CARSON CITY, Nev. (KRNV) — At the Cold Springs Family Center, seniors come to pick up free food and supplies.
Money is tight for them.
"Many of them have to choose between food and their power," said volunteer Beck Marko.
So the last thing these seniors need to be doing is overpaying on their property taxes. But some of them have been.
"We had about six people in the wrong bracket," Marko said. "Those are seniors who could have used that money."
Marko logged on to the Washoe County Assessor's website to help some of the seniors check their tax status after seeing a recent story on News 4 about a state law that requires you to opt-in in order to qualify for the lowest tax rate. She was able to help them get in to the lower bracket.
"Who knew this was out there?" So we appreciate you doing the story," she told us.
Nevada Assemblywoman Danielle Gallant, a republican from Clark County, has introduced a bill which would mandate that the government pay you back if you overpay on your property taxes. Gallant calls it a way of fighting back against government overreach.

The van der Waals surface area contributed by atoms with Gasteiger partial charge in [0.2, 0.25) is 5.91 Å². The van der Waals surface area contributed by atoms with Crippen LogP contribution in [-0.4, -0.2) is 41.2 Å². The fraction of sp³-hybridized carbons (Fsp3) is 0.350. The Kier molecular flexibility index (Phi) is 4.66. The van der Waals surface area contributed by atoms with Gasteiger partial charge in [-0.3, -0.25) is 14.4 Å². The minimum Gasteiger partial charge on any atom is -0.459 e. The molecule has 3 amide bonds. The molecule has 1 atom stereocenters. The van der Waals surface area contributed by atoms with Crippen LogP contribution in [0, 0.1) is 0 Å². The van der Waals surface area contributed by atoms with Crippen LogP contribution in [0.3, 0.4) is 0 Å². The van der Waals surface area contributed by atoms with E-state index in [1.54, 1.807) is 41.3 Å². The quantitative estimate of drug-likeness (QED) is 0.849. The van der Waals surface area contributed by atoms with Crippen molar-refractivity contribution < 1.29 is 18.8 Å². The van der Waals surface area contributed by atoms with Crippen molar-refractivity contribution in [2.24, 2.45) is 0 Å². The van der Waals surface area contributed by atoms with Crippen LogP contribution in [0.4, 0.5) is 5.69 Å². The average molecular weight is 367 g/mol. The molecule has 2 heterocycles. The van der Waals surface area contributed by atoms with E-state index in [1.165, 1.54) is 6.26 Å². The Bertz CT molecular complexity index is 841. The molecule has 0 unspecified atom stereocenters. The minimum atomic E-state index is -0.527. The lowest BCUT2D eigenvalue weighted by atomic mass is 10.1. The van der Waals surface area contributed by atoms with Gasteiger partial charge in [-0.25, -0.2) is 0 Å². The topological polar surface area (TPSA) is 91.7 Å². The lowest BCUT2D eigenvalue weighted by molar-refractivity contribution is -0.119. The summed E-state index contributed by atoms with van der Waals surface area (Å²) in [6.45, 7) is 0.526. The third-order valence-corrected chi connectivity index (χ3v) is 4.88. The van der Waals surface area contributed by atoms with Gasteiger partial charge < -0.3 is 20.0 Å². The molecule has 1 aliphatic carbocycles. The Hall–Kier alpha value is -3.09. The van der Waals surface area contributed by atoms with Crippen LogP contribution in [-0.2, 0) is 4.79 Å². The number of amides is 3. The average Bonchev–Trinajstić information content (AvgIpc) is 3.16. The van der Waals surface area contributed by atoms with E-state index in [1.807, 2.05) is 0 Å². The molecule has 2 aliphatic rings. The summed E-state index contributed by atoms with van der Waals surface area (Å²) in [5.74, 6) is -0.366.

The way the law is written there is no requirement that you get a refund.
"That is not money the government is supposed to have and if a mistake was made throughout the process which is flawed, we need to make sure our constituents are paid for that mistake," she said.
After our original story the Washoe County Assessor confirmed to us that 829 people, including one state lawmaker, found they had overpaid because they were in the wrong tax bracket. All it takes is a simple call to the Assessor's office to fix it, but you have to check.
"They must file with our office, a form, sign that form, let us know because there's no way for us to contact every property owner, explained Washoe County Assessor Chris Sarman.
Assemblywoman Gallant says this is a statewide issue. She says she's heard from a number of her constituents in Southern Nevada who say they have overpaid on their property taxes.
"When this first came to light, I couldn't go to the gym without hearing four to five people say you need to fix this," Gallant said.
Her bill, AB 449, has been sent to the Ways and Means Committee for review. She's optimistic it will pass, putting money back in people's pockets, whether it's seniors on fixed incomes, or anyone else.
That's something the lawmaker from Las Vegas feels good about.
"It's nice to have an opportunity to fix something for everyday Nevadans."
The Assessor's office does send out notices that you need to fill out and return. If you don't return it, or if you don't receive one, you will automatically default to the higher tax bracket.
The difference is an 8% annual cap versus a 3% cap.
We'll let you know when that refund bill comes up for a vote.